A senator has accused the ACT's top prosecutor of breaching her human rights by unlawfully attacking her reputation in a letter he sent after the collapse of Bruce Lehrmann's trial.
Senator Linda Reynolds takes aim at Director of Public Prosecutions Shane Drumgold SC in her statement to an independent inquiry into the case, claiming he has caused her "distress and harm".
The Liberal politician was the defence industry minister in March 2019, when two of her staff accessed her ministerial suite at Parliament House in the early hours of the morning after a drunken night out.
One of them, Brittany Higgins, later accused the other, Mr Lehrmann, of raping her in the senator's office.
Senator Reynolds gave evidence last year when Mr Lehrmann faced an ACT Supreme Court trial, which was ultimately aborted with no findings made against the accused man.
At the time, Senator Reynolds vehemently denied any wrongdoing.
In her statement to the inquiry, which is scrutinising the actions of Mr Drumgold and other authorities, Senator Reynolds said there had been no avenue to respond other than to reject the allegations at trial.
She claimed that, as a result, she had been "subject to significant and sustained provocation and unjustifiable criticism by the media, commentators and other politicians".
Asked whether she believed Mr Drumgold had breached any legislation or duties in relation to Mr Lehrmann's case, Senator Reynolds outlined what she believed were five possible contraventions.
These included an alleged breach of the Humans Rights Act, which states that everyone in the ACT has the right not to have their reputation "unlawfully attacked".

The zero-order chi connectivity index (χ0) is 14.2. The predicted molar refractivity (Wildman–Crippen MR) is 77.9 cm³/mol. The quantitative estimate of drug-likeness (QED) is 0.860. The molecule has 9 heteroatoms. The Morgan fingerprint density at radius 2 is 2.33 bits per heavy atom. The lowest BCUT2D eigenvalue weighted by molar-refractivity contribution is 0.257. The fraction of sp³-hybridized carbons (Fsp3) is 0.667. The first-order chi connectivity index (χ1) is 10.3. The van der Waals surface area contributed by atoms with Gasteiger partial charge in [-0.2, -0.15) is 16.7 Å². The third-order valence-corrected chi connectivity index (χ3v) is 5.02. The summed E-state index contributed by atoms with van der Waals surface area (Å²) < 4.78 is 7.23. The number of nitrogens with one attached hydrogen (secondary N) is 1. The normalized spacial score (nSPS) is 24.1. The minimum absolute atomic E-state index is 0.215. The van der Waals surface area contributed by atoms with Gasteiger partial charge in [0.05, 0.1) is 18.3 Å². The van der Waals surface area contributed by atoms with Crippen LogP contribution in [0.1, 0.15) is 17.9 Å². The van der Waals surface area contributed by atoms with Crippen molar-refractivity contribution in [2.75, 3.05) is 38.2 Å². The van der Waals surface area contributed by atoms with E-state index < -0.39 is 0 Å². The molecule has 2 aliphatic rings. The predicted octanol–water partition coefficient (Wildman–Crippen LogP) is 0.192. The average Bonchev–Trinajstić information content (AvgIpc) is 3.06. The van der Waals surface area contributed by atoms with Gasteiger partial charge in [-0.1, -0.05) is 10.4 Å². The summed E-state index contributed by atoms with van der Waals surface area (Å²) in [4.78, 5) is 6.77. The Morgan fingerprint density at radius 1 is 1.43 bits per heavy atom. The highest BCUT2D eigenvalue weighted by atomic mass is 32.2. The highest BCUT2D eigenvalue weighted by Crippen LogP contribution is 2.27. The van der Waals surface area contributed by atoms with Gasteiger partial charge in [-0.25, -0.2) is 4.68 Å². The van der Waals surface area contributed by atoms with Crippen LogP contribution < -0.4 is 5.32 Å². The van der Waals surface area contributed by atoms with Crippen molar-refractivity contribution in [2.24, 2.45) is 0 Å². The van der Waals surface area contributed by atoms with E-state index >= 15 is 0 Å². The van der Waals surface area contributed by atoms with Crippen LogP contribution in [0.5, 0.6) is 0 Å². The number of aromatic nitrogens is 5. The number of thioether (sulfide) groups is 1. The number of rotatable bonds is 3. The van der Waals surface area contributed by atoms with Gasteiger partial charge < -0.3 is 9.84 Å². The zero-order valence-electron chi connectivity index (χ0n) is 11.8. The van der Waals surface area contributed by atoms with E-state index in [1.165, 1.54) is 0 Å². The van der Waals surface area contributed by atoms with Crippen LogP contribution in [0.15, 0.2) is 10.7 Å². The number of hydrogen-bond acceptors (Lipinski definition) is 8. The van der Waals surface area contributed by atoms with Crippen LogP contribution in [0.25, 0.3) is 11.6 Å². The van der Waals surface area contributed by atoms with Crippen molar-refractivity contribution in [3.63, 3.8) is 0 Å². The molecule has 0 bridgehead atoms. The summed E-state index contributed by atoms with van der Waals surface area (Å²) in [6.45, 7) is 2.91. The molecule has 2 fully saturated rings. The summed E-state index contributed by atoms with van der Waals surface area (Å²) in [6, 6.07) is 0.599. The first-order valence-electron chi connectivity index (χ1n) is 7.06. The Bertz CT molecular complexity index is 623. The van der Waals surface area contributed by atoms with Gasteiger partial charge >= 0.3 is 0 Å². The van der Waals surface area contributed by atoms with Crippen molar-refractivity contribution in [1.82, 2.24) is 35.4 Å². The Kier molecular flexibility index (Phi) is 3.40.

Senator Reynolds claimed Mr Drumgold did this to her, especially when he accused her of involvement in "a number of disturbing events" in a letter wrote to the ACT's chief police officer about the case.
She said Mr Drumgold had presented the allegations about her as "uncontested statements of fact", then released his letter under freedom of information laws without consulting her first.
The senator's statement said this might constitute a breach of the ACT's Freedom of Information Act.
In his statement, Mr Drumgold has admitted the letter was disclosed without the necessary consultation after he sent his information officer an email that risked being misinterpreted.
Senator Reynolds also accuses Mr Drumgold of potential breaches of the Legal Profession Act, The Prosecution Policy of the Australian Capital Territory, and the Legal Profession (Barristers) Rules
In relation to the latter, she claims, among other things, that Mr Drumgold made allegations and suggestions "principally in order to discredit and embarrass" her at Mr Lehrmann's trial.
These included that she was "politically invested" in the outcome of the trial and that her conduct had been informed by "political forces".
Mr Drumgold has previously told the inquiry the "enthusiastic engagement" of a senator in the matter was one of the reasons he had suspected police and politicians were conspiring to kibosh the case.
However, the top prosecutor has since accepted his fears of a political conspiracy were misconceived.
Mr Drumgold is currently on leave from his post but is due to return to his job next week.
The inquiry, which has likely finished taking oral evidence, has been adjourned to a date yet to be fixed.